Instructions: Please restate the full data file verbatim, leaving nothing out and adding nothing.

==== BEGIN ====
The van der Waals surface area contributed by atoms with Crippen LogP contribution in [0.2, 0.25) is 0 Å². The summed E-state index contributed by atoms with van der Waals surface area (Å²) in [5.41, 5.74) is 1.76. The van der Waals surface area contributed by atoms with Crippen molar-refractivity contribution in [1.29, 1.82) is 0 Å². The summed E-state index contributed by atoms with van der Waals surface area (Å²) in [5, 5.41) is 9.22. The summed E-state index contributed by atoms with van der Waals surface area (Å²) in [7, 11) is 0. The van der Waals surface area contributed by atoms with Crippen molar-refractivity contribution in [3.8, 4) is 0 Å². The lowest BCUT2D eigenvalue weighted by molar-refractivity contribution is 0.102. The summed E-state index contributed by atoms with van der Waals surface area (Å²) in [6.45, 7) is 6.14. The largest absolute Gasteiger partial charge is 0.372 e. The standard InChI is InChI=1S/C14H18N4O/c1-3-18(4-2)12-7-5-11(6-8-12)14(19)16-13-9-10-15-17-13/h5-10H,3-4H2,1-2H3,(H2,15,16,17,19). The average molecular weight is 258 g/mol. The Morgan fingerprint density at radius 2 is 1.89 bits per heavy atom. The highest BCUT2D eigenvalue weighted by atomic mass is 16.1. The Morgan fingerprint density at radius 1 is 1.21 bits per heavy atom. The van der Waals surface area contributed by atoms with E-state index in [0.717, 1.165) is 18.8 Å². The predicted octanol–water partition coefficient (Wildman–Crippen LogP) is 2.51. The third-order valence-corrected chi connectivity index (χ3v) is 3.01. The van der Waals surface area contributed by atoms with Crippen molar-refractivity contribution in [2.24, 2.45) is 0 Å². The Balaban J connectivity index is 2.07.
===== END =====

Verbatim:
The van der Waals surface area contributed by atoms with Crippen LogP contribution in [0.2, 0.25) is 0 Å². The summed E-state index contributed by atoms with van der Waals surface area (Å²) in [5.41, 5.74) is 1.76. The van der Waals surface area contributed by atoms with Crippen molar-refractivity contribution in [1.29, 1.82) is 0 Å². The summed E-state index contributed by atoms with van der Waals surface area (Å²) in [5, 5.41) is 9.22. The summed E-state index contributed by atoms with van der Waals surface area (Å²) in [7, 11) is 0. The van der Waals surface area contributed by atoms with Crippen molar-refractivity contribution in [3.8, 4) is 0 Å². The lowest BCUT2D eigenvalue weighted by molar-refractivity contribution is 0.102. The summed E-state index contributed by atoms with van der Waals surface area (Å²) in [6.45, 7) is 6.14. The largest absolute Gasteiger partial charge is 0.372 e. The standard InChI is InChI=1S/C14H18N4O/c1-3-18(4-2)12-7-5-11(6-8-12)14(19)16-13-9-10-15-17-13/h5-10H,3-4H2,1-2H3,(H2,15,16,17,19). The average molecular weight is 258 g/mol. The Morgan fingerprint density at radius 2 is 1.89 bits per heavy atom. The highest BCUT2D eigenvalue weighted by atomic mass is 16.1. The Morgan fingerprint density at radius 1 is 1.21 bits per heavy atom. The van der Waals surface area contributed by atoms with E-state index in [0.717, 1.165) is 18.8 Å². The predicted octanol–water partition coefficient (Wildman–Crippen LogP) is 2.51. The third-order valence-corrected chi connectivity index (χ3v) is 3.01. The van der Waals surface area contributed by atoms with Crippen molar-refractivity contribution in [2.24, 2.45) is 0 Å². The Balaban J connectivity index is 2.07.